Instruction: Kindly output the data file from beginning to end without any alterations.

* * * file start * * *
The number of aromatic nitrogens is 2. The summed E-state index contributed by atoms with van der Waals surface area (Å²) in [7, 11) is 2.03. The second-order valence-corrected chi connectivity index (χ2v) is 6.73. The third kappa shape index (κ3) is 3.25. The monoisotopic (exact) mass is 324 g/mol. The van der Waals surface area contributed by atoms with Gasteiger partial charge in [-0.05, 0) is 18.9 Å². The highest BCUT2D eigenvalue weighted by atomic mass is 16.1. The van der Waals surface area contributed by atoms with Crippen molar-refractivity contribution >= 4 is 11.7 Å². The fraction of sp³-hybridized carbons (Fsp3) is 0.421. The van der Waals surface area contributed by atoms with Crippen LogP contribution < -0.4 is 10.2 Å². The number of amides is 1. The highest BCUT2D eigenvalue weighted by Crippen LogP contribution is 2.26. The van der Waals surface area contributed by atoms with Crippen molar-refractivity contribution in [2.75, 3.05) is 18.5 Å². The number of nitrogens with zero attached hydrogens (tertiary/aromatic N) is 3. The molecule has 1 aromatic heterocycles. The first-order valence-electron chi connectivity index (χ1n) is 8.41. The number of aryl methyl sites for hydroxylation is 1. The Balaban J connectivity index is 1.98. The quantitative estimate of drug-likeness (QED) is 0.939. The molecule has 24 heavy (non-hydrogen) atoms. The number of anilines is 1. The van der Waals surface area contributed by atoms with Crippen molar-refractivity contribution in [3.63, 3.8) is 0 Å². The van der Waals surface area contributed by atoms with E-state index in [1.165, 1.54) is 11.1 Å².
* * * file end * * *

The number of aromatic nitrogens is 2. The summed E-state index contributed by atoms with van der Waals surface area (Å²) in [7, 11) is 2.03. The second-order valence-corrected chi connectivity index (χ2v) is 6.73. The third kappa shape index (κ3) is 3.25. The monoisotopic (exact) mass is 324 g/mol. The van der Waals surface area contributed by atoms with Gasteiger partial charge in [-0.05, 0) is 18.9 Å². The highest BCUT2D eigenvalue weighted by atomic mass is 16.1. The van der Waals surface area contributed by atoms with Crippen molar-refractivity contribution >= 4 is 11.7 Å². The fraction of sp³-hybridized carbons (Fsp3) is 0.421. The van der Waals surface area contributed by atoms with Crippen LogP contribution < -0.4 is 10.2 Å². The number of amides is 1. The highest BCUT2D eigenvalue weighted by Crippen LogP contribution is 2.26. The van der Waals surface area contributed by atoms with Crippen molar-refractivity contribution in [2.75, 3.05) is 18.5 Å². The number of nitrogens with zero attached hydrogens (tertiary/aromatic N) is 3. The molecule has 1 aromatic heterocycles. The first-order valence-electron chi connectivity index (χ1n) is 8.41. The number of aryl methyl sites for hydroxylation is 1. The Balaban J connectivity index is 1.98. The quantitative estimate of drug-likeness (QED) is 0.939. The molecule has 24 heavy (non-hydrogen) atoms. The number of anilines is 1. The van der Waals surface area contributed by atoms with Crippen molar-refractivity contribution in [3.63, 3.8) is 0 Å². The van der Waals surface area contributed by atoms with E-state index in [1.165, 1.54) is 11.1 Å².